Guy Henry was the actor who played Dr. Terror, and he is quite the actor in British TV and beyond and is well respected. Guy began his acting career in 1967 on a TV Series called “Look And Read” that lead to him playing the part of Sherlock Holmes in the 1982 TV Show “Young Sherlock: The Mystery Of The Manor House” and with playing Sherlock Holmes opened the door to many more roles in films and shows that include “Another Country” 1984, “Lady Jane” 1986 and “Rumpole Of The Bailey” TV Series from 1987 and this role of becoming Dr. Walpurgis aka Dr. Terror England’s first Horror Host in 1992 hosting spooky Horror Movies in “The Vault Of Horror”. Guy Henry became an in demand actor over the years and some of his biggest roles that I would like to highlight are playing Guy Reynolds on the TV Show “Walking Dead” and nope not the AMC show based on the classic Image Comic Book. In 2005 he played Heyer in the comic book movie “V For Vendetta” and in 2007 he played Cassius in the cable show “Rome”. He would also be casted as Pius Thicknesse in the films “Harry Potter And The Deathly Hallows: Part 1 & 2 from 2010 and 2011 respectively. And in 2016 he stepped in and was the body double for a CGI Peter Cushing in the film “Rogue One: A Star Wars Story” and with this I heard many people compare him to this generations Cushing and really makes me wish Hammer would hire him to star in a Horror Movie. And the last role I will touch on is that in 2017 he played Dean Of Westminster on the TV Show “The Frankenstein Chronicles” showing that this guy should be hired more often in Horror. While Guy Henry is not a household name he is a great character actor who seems to not be slowing down anytime soon.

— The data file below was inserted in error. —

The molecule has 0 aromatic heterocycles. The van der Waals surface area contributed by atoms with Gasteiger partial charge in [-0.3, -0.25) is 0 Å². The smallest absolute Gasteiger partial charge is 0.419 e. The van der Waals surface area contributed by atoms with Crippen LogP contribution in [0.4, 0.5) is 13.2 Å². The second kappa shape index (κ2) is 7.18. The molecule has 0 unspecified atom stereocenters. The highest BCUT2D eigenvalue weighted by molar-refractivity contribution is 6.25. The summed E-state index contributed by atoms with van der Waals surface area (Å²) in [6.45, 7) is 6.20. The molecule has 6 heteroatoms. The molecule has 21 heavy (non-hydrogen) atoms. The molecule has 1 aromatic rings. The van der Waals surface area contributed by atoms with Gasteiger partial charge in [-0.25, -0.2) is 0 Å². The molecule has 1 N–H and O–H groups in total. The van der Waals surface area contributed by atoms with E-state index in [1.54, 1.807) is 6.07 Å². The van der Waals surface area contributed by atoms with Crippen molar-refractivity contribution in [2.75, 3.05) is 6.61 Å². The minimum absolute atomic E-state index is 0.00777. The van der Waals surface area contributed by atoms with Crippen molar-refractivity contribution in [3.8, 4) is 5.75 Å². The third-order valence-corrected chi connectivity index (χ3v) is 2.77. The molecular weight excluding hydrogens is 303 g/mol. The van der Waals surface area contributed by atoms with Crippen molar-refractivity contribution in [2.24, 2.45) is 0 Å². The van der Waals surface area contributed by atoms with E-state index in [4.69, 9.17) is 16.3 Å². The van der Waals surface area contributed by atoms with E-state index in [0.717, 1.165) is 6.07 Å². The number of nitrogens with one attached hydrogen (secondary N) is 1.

We are at the point of this Horror Host Icon update where we will take a look at the episodes I have of Dr. Terror who has always captured by attention with his look and style. I want to thank all the Horror Host trade lists for getting me these episodes and making this update possible and mostly Stumpy Disks for having many of these episodes. So let’s take a look at these episodes of Vault Of Horror! Oh and I need to also stress that I am not sure if these episodes are full broadcast versions or if they are fan reproductions. And yep I notice as well that the DVD covers have the wrong name for the show!

Vault Of Horror: Body Parts
Starring – Jeff Fahey & Kim Delaney      Rated R      1991  

Host: Dr. Terror in this episode is at his haunted amusement park hangout and talks about medical issues of the minds of those who make some of the shows for BBC! He as well introduces us to his “wife” that is really just a long haired, bearded man standing behind a picture cut out of a circus fat woman.